Have you ever walked away from a conversation with a co-worker or family member shaking your head and wondering, “Where did that come from?”
In their new book, HeadTrash 2: Dealing with and Overcoming Other People’s Junk, authors Tish Squillaro and Tim Thomas offer practical tips for identifying and dealing with the emotional baggage in other people’s heads (i.e., “head trash”) in ways that can foster healthy relationships and protect your career.
The book gets into the root causes of head trash, which is often linked to underlying emotions such as anger, arrogance, control, fear, insecurity, guilt or paranoia. Based on their decades as business consultants and coaches working with CEOs to help them navigate through negative behaviors in those around them, the book provides valuable checklists and quizzes to help the reader identify and deal with emotional baggage in others.
How To Respond When The Boss Starts Yelling
When you see that a normal conversation has the potential to escalate into a screaming match, it’s critical to identify the emotional triggers that tend to evoke the negative behavior. In other words, to the extent possible, don’t poke the beast. However, once the yelling begins, the best response is to maintain a calm demeanor, avoid responding in kind and risk escalating the situation. Stick to your guns and calmly stay on point. Once things settle down, open a dialogue that asks sincere questions that can lead to better communication and greater understanding about where the disagreement came from and how to avoid it in the future.
What To Do When Dealing With A Control Freak
Most relationships are based on the art of compromise, but when normal collaboration turns into a one-sided “my way or the highway” relationship, you’re likely dealing with the head trash of control. Controlling people often operate under the rules of information hoarding, because after all, information equates to power and control. When working with a controlling person, it’s important to be clear, firm, detailed and calm about your point of view. If you remain persistent and hold your ground by pointing out the value in your perspective, you can begin to build a stronger relationship and over time earn their trust, which may help them to relinquish some, not all, of their control.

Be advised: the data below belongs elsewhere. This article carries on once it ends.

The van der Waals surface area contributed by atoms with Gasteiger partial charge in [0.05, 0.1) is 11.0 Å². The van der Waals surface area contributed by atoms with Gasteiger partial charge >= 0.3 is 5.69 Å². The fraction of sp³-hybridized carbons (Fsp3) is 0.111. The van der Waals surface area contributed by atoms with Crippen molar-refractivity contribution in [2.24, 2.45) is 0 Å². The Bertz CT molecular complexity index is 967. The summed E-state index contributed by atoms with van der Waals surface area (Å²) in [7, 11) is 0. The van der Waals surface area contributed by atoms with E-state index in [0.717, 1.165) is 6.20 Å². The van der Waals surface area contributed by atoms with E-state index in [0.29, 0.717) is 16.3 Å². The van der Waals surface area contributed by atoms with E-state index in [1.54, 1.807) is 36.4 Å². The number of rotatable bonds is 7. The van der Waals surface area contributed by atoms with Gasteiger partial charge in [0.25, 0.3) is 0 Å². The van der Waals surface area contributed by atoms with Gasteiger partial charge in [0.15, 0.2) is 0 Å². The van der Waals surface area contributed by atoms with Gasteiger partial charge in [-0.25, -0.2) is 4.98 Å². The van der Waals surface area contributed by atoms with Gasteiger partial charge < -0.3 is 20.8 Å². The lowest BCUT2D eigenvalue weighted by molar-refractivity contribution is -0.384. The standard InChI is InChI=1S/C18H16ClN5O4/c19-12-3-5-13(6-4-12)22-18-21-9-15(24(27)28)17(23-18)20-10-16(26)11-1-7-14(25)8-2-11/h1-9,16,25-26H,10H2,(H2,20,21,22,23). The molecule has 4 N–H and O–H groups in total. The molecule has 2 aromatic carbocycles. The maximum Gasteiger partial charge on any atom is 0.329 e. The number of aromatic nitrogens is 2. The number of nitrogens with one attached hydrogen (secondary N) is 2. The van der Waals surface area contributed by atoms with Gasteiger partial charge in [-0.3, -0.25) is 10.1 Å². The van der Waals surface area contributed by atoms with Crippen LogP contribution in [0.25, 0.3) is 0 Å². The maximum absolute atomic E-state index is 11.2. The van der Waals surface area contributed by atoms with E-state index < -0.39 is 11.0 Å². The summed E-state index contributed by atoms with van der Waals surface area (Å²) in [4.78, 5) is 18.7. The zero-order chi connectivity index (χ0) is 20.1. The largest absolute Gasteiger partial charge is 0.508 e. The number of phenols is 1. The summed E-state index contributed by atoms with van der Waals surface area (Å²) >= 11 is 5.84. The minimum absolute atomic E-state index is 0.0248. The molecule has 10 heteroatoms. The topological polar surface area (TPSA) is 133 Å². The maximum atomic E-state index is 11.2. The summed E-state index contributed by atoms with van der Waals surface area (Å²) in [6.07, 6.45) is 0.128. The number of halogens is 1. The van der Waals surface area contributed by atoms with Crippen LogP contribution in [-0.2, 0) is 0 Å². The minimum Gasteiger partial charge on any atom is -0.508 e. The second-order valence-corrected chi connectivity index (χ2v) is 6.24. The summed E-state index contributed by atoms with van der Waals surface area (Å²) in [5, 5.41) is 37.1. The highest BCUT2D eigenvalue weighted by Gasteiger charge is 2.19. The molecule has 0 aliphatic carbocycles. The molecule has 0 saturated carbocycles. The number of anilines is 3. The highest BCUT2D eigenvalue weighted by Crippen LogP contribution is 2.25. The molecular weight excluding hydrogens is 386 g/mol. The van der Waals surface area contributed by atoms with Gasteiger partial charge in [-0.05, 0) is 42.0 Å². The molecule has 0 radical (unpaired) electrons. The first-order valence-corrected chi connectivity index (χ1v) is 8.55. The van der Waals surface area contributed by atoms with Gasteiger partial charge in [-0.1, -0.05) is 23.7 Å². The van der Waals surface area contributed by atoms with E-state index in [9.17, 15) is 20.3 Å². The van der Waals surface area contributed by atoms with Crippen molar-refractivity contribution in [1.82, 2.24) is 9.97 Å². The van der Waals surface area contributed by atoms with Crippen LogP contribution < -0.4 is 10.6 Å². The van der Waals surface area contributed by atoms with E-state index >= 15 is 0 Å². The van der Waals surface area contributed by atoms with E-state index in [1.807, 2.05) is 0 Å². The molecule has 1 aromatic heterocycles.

When They’re Full Of Themselves
Sometimes a co-worker or boss suffers from the head trash of arrogance. This type of individual may be “often wrong but never in doubt.” One of the important keys to dealing with arrogant people is to avoid engaging in a heated argument that brings out your own worst self. When arrogant people are saddled up on their high horses, you’ll never throw them off. A better approach is to wait for a quiet moment and schedule a follow-on conversation to address your concerns over their behavior in a non-confrontational tone.
The book offers four essential tips for dealing with all type of head trash:
Seek first to understand. Approach others in a spirit of non-judgment so you can better understand the underlying issues behind the behavior.
- Don’t text, email, digitally chat, or phone it in. Human beings are complex creatures, and it is essential to have an in-person conversation to be fully able to read all the verbal and non-verbal cues being communicated.
- Avoid broadcasting your concerns. Spelling out your concerns with another person via social media or other forms of modern communications that can easily be shared with a network of others is a recipe for disaster and will reflect poorly on you. Keep your thoughts about the person to yourself or restrict them to one trusted party who has no direct connection with the individuals involved.
- Design a success road map. When confronting a person with head trash, come armed to the conversation with some ideas for positive change. What does success look like? Get the person you’re working with to join you in describing how things could improve, and then work together to lay out a plan.
The truth is that all of us have our own form of head trash. This book offers advice on ways to keep these natural human tendencies from derailing our day-to-day relationships and our ability to be our best selves.